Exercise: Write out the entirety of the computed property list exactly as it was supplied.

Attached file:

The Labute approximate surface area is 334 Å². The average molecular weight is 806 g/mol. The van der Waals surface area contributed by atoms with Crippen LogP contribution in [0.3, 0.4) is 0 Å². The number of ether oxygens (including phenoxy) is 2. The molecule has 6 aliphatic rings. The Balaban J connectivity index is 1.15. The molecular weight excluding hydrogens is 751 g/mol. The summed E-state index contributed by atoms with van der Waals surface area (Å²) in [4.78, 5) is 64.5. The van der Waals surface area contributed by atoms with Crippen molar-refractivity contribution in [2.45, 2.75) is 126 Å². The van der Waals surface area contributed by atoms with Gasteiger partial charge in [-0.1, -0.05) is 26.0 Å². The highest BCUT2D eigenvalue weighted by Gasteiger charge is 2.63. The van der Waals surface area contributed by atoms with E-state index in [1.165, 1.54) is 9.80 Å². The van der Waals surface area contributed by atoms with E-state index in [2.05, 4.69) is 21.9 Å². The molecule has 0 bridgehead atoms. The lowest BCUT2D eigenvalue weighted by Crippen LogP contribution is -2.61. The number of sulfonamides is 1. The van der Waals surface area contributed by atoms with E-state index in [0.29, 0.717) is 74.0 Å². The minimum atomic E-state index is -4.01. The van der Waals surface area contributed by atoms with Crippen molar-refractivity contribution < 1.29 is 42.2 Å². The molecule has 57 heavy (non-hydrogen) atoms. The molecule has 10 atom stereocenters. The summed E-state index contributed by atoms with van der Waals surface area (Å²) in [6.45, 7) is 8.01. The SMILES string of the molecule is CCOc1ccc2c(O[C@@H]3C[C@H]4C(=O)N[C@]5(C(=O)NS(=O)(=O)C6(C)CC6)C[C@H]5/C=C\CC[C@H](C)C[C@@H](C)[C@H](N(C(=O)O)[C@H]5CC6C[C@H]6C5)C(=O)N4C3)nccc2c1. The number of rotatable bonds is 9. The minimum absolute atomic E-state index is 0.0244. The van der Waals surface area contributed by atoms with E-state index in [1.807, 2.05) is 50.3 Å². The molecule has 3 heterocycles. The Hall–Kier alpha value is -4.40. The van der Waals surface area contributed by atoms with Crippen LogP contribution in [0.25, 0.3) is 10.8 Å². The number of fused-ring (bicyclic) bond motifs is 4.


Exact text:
The Labute approximate surface area is 334 Å². The average molecular weight is 806 g/mol. The van der Waals surface area contributed by atoms with Crippen LogP contribution in [0.3, 0.4) is 0 Å². The number of ether oxygens (including phenoxy) is 2. The molecule has 6 aliphatic rings. The Balaban J connectivity index is 1.15. The molecular weight excluding hydrogens is 751 g/mol. The summed E-state index contributed by atoms with van der Waals surface area (Å²) in [4.78, 5) is 64.5. The van der Waals surface area contributed by atoms with Crippen molar-refractivity contribution in [2.45, 2.75) is 126 Å². The van der Waals surface area contributed by atoms with Gasteiger partial charge in [-0.1, -0.05) is 26.0 Å². The highest BCUT2D eigenvalue weighted by Gasteiger charge is 2.63. The van der Waals surface area contributed by atoms with E-state index in [1.165, 1.54) is 9.80 Å². The van der Waals surface area contributed by atoms with E-state index in [2.05, 4.69) is 21.9 Å². The molecule has 0 bridgehead atoms. The lowest BCUT2D eigenvalue weighted by Crippen LogP contribution is -2.61. The number of sulfonamides is 1. The van der Waals surface area contributed by atoms with E-state index in [0.29, 0.717) is 74.0 Å². The minimum atomic E-state index is -4.01. The van der Waals surface area contributed by atoms with Crippen molar-refractivity contribution < 1.29 is 42.2 Å². The molecule has 57 heavy (non-hydrogen) atoms. The molecule has 10 atom stereocenters. The summed E-state index contributed by atoms with van der Waals surface area (Å²) in [6.45, 7) is 8.01. The SMILES string of the molecule is CCOc1ccc2c(O[C@@H]3C[C@H]4C(=O)N[C@]5(C(=O)NS(=O)(=O)C6(C)CC6)C[C@H]5/C=C\CC[C@H](C)C[C@@H](C)[C@H](N(C(=O)O)[C@H]5CC6C[C@H]6C5)C(=O)N4C3)nccc2c1. The number of rotatable bonds is 9. The minimum absolute atomic E-state index is 0.0244. The van der Waals surface area contributed by atoms with E-state index in [1.807, 2.05) is 50.3 Å². The molecule has 3 heterocycles. The Hall–Kier alpha value is -4.40. The van der Waals surface area contributed by atoms with Crippen LogP contribution in [0.25, 0.3) is 10.8 Å². The number of fused-ring (bicyclic) bond motifs is 4.